Stylish mayhem dominates Shadowbox take on graphic novel

Kai (JT Walker III, left) prepares to do battle with Kabuki (Amy Lay) in a scene from Circle of Blood. (Shadowbox Live photo)

By Richard Ades

If you want to enjoy Circle of Blood, be sure to read the printed synopsis beforehand. That will make it easier to navigate your way around its bizarre vision of Japan in the year 2057. It also will help you figure out an elaborate back story that’s explained only in occasional flashbacks and snatches of dialogue.

The good news is that the lack of explanation means director Julie Klein and her cast and crew are free to focus on the production’s true mission: entertaining us with scenes of menace and stylized mayhem cleverly combined with images from the graphic novel on which the tale is based.

The story, borrowed from David Mack’s Kabuki, centers on the young assassin of the same name (Amy Lay). Though she was raised by a now-broken man called the General (Tom Cardinal), her actual father is Kai (JT Walker III), a crime lord whose long-ago attack left her mother blind and impregnated. As if that weren’t bad enough, Kai returned years later, after Kabuki’s mother died giving birth to her, and disfigured his adolescent daughter on her mother’s grave.

The action begins several years after that, when Kabuki is a young woman pondering what to get Kai for Father’s Day. Just kidding! She’s now a hitwoman working for the Noh, a government body attempting to prevent criminal gangs from taking over the country. She’s also the star of a TV newscast that offers cryptic warnings to evildoers.

All that changes when Kai returns to Japan and begins threatening the order the Noh has worked so hard to establish.

Shadowbox Live’s last foray into Japanese-inspired storytelling was 2015’s The Tenshu, an elaborate production marred by a scattershot story and a leaden pace (though I’ve been told the tempo was speeded up in later performances). While not quite as elaborate, Circle of Blood is far more watchable thanks to Jimmy Mak’s spare script and a brisk pace that wraps things up in less than 90 minutes. The show is not exactly deep and it’s hardly uplifting—the body count rivals that of Shakespeare’s bloodiest tragedies—but it efficiently moves us along from one set piece to the next.

All of the characters are deftly portrayed, from Lay’s methodically lethal Kabuki to Cardinal’s morose General, Walker’s evil Kai and a raft of eccentric henchmen. But the biggest attraction is the nifty interplay between the live action and images from the graphic novel, which are displayed on five large video screens. An additional boon is the accompanying music, composed and performed by Matt Hahn, Stev Guyer, Kevin Patrick Sweeney and Brandon Smith. Occasional vocals are beautifully supplied by Summit J. Starr.

Circle of Blood may favor style over substance, but the style is something to behold.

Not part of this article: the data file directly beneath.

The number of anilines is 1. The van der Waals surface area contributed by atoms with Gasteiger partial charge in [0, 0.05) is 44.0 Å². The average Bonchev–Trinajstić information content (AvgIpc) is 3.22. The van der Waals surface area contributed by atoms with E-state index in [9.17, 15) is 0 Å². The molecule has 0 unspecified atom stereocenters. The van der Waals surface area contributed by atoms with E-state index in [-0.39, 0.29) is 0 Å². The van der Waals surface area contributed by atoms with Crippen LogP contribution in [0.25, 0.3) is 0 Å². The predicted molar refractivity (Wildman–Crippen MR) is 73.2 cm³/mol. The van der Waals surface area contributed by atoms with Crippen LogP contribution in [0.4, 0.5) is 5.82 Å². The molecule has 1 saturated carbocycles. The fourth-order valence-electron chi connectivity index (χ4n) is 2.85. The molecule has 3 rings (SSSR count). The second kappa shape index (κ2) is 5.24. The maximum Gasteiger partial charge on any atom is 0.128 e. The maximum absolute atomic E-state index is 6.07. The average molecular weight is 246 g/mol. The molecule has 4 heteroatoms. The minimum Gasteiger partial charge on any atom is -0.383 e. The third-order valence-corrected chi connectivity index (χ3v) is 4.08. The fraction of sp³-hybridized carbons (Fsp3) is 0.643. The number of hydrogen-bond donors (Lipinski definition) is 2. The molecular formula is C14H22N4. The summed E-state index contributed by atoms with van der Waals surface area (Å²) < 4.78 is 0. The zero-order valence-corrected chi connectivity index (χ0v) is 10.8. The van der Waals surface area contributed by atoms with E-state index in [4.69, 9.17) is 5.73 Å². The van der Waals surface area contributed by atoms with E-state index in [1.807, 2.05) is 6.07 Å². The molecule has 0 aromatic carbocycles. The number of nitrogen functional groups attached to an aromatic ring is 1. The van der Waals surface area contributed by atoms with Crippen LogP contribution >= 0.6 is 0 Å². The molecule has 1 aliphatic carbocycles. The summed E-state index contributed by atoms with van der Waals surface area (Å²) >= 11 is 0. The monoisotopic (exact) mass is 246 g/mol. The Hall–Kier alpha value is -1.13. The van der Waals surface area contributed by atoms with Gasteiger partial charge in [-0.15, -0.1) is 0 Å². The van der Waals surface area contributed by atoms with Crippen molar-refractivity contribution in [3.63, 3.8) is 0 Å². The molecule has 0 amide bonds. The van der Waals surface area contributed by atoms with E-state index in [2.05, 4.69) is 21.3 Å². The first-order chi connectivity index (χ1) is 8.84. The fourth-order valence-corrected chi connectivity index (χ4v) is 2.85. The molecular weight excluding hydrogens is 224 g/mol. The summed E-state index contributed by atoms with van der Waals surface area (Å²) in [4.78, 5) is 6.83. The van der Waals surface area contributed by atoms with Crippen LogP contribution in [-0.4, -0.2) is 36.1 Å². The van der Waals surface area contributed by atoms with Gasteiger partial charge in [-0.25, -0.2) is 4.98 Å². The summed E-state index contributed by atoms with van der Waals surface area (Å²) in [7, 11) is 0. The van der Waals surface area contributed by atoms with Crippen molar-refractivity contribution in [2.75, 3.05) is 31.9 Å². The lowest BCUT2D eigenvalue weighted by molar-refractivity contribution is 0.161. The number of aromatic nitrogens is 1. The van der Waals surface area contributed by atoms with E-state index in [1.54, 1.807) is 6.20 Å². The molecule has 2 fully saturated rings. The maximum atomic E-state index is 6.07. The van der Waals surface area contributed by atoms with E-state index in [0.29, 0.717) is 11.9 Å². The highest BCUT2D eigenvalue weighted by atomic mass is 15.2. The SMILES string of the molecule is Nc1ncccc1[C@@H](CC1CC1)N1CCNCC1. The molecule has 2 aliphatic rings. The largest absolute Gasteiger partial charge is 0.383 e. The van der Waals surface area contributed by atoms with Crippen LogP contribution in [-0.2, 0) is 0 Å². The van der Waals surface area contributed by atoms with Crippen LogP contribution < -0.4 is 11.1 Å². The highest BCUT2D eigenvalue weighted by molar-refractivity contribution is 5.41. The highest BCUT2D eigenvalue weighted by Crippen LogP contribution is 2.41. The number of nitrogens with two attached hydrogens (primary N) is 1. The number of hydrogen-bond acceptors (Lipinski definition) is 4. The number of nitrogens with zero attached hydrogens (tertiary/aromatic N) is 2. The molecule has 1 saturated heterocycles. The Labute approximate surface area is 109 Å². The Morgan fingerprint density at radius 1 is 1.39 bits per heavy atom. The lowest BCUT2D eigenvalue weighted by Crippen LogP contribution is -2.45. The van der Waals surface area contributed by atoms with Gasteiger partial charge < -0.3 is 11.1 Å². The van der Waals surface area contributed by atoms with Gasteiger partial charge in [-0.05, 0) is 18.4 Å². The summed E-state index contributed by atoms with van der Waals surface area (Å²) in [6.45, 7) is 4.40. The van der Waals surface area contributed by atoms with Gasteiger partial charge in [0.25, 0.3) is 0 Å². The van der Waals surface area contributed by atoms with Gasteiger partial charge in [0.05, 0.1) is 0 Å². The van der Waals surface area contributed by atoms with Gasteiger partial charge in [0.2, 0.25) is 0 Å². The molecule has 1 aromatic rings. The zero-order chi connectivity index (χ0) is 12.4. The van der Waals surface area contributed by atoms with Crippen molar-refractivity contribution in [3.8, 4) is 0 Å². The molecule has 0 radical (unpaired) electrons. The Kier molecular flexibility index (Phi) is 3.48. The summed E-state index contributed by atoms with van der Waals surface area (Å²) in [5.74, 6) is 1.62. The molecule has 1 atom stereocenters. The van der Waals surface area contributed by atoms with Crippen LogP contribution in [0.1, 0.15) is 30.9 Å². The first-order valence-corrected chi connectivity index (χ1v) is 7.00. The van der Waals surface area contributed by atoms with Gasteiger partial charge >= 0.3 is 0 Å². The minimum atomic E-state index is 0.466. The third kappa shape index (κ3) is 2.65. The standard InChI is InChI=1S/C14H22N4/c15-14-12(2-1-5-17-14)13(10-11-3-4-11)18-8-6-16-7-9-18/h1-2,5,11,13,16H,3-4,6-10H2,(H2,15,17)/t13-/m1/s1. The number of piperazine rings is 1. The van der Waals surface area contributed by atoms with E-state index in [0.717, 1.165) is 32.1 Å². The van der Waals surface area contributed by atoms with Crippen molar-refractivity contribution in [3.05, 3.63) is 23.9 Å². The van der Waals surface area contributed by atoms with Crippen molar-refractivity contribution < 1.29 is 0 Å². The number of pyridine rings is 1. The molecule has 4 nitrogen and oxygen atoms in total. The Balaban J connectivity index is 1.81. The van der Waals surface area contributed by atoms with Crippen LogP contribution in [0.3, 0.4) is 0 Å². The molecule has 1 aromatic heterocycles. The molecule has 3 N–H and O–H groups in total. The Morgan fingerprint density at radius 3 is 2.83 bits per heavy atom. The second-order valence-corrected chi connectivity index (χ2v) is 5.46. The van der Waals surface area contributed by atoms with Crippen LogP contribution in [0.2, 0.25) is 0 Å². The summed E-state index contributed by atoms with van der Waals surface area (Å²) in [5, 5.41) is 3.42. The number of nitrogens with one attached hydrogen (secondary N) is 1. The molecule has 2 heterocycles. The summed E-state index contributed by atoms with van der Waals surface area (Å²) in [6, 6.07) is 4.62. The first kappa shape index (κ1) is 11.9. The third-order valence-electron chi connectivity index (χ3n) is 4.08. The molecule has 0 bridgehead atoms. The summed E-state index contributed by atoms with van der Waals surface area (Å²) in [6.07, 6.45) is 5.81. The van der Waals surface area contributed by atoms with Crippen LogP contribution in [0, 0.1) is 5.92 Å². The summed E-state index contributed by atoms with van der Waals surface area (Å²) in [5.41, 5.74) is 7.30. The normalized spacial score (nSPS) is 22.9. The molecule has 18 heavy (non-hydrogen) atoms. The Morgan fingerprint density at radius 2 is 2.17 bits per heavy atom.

Circle of Blood runs through Nov. 5 at Shadowbox Live, 503 S. Front St., Columbus. Show times are 2 and 7 p.m. Sunday and 7:30 p.m. most Wednesdays-Thursdays (beginning Oct. 11). Running time: about 1 hour, 25 minutes (including intermission). Tickets are $25, $20 students/seniors/military. 614-416-7625 or shadowboxlive.org.

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Shadowbox finds horrific humor in zombies, political correctness

Stephanie Shull (left) and Julie Klein perform Divas Do Hard Rock in Shadowbox Live’s The Rocking Dead. (Photos by Buzz Crisafulli)

By Richard Ades

Halloween is the season devoted to the scary side of life. So it’s appropriate that Shadowbox Live’s Halloween-season show, The Rocking Dead, has a skit devoted to one of the scarier developments of modern life.

Killer Correctness shows what happens when two cops (Jimmy Mak and Guillermo Jemmott) try to solve a string of murders whose only witness (Katy Psenicka) lives her life according to politically correct principles. The upshot is that she would rather let a killer go free than answer the most basic questions about race, gender, height and so forth, explaining that she doesn’t want to make assumptions based on mere physical appearance.

At its best, political correctness means simply treating everyone with respect. At its worst, it’s the fear that someone, somewhere, somehow will be offended if you don’t constantly monitor and censure everything you and the rest of society say or do. Killer Correctness hilariously faces this debilitating illness head on.

Not quite as funny but even more politically minded is President Frank, featuring an Igor-like press secretary (John Boyd) who struggles to explain a monstrous commander-in-chief (Billy DePetro) who’s determined to build a “border moat” and seems to enjoy throwing women in the lake. Shadowbox seldom delves into national politics, but let’s face it: The current occupant of the White House is an irresistible target.

The rest of the skits seldom reach this level of level of originality, and some are rehashes of bits from earlier shows. Taken altogether, though, they add up to an enjoyable evening. They include:

World War Spazoids: Kirby (Jimmy Mak) warns his familiar group of nerdy friends that some of their classmates are turning into zombies.

Divas Do Hard Rock: Reprising a well-worn but clever bit, a pair of divas (Julie Klein and Stephanie Shull) put an operatic spin on hits by Ozzy Osbourne, AC/DC and the like.

Hellchild: A harried teacher (Klein) struggles to convince a doting mom (Psenicka) that her son (DePetro) is possessed.